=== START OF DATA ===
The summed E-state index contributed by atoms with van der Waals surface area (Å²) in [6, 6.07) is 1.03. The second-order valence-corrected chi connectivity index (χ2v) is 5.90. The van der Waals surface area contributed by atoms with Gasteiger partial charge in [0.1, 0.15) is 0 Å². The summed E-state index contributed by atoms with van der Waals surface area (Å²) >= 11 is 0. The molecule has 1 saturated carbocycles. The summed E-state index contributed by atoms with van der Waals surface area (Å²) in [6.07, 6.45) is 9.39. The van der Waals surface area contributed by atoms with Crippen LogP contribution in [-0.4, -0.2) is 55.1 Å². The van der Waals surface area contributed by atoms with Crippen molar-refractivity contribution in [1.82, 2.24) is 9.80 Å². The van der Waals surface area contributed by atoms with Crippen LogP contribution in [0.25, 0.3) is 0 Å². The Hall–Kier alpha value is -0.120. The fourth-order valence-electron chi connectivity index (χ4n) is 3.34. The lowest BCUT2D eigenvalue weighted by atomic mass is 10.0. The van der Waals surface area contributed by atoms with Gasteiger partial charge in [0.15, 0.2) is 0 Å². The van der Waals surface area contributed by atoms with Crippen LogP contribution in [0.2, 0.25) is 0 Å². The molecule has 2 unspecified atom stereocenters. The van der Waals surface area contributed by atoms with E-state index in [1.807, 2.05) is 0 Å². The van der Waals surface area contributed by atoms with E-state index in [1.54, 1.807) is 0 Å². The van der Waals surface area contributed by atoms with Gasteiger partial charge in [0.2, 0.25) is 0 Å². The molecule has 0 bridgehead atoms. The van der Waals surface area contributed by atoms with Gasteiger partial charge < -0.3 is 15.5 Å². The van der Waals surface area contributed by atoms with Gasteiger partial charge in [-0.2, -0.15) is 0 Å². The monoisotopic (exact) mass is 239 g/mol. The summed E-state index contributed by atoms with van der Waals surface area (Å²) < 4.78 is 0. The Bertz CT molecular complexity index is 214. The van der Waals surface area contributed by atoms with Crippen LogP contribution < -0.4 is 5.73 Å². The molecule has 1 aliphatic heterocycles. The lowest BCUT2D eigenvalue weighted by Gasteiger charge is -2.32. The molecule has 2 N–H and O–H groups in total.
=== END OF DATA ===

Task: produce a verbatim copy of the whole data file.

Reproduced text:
The summed E-state index contributed by atoms with van der Waals surface area (Å²) in [6, 6.07) is 1.03. The second-order valence-corrected chi connectivity index (χ2v) is 5.90. The van der Waals surface area contributed by atoms with Gasteiger partial charge in [0.1, 0.15) is 0 Å². The summed E-state index contributed by atoms with van der Waals surface area (Å²) >= 11 is 0. The molecule has 1 saturated carbocycles. The summed E-state index contributed by atoms with van der Waals surface area (Å²) in [6.07, 6.45) is 9.39. The van der Waals surface area contributed by atoms with Crippen LogP contribution in [-0.4, -0.2) is 55.1 Å². The van der Waals surface area contributed by atoms with Crippen molar-refractivity contribution in [1.82, 2.24) is 9.80 Å². The van der Waals surface area contributed by atoms with Crippen LogP contribution in [0.25, 0.3) is 0 Å². The Hall–Kier alpha value is -0.120. The fourth-order valence-electron chi connectivity index (χ4n) is 3.34. The lowest BCUT2D eigenvalue weighted by atomic mass is 10.0. The van der Waals surface area contributed by atoms with Gasteiger partial charge in [0.15, 0.2) is 0 Å². The van der Waals surface area contributed by atoms with Crippen LogP contribution in [0.2, 0.25) is 0 Å². The molecule has 2 unspecified atom stereocenters. The van der Waals surface area contributed by atoms with E-state index in [1.807, 2.05) is 0 Å². The van der Waals surface area contributed by atoms with E-state index in [1.54, 1.807) is 0 Å². The van der Waals surface area contributed by atoms with Gasteiger partial charge in [0.2, 0.25) is 0 Å². The molecule has 0 bridgehead atoms. The van der Waals surface area contributed by atoms with Gasteiger partial charge < -0.3 is 15.5 Å². The van der Waals surface area contributed by atoms with Gasteiger partial charge in [-0.2, -0.15) is 0 Å². The monoisotopic (exact) mass is 239 g/mol. The summed E-state index contributed by atoms with van der Waals surface area (Å²) < 4.78 is 0. The Bertz CT molecular complexity index is 214. The van der Waals surface area contributed by atoms with Crippen LogP contribution < -0.4 is 5.73 Å². The molecule has 1 aliphatic heterocycles. The lowest BCUT2D eigenvalue weighted by Gasteiger charge is -2.32. The molecule has 2 N–H and O–H groups in total.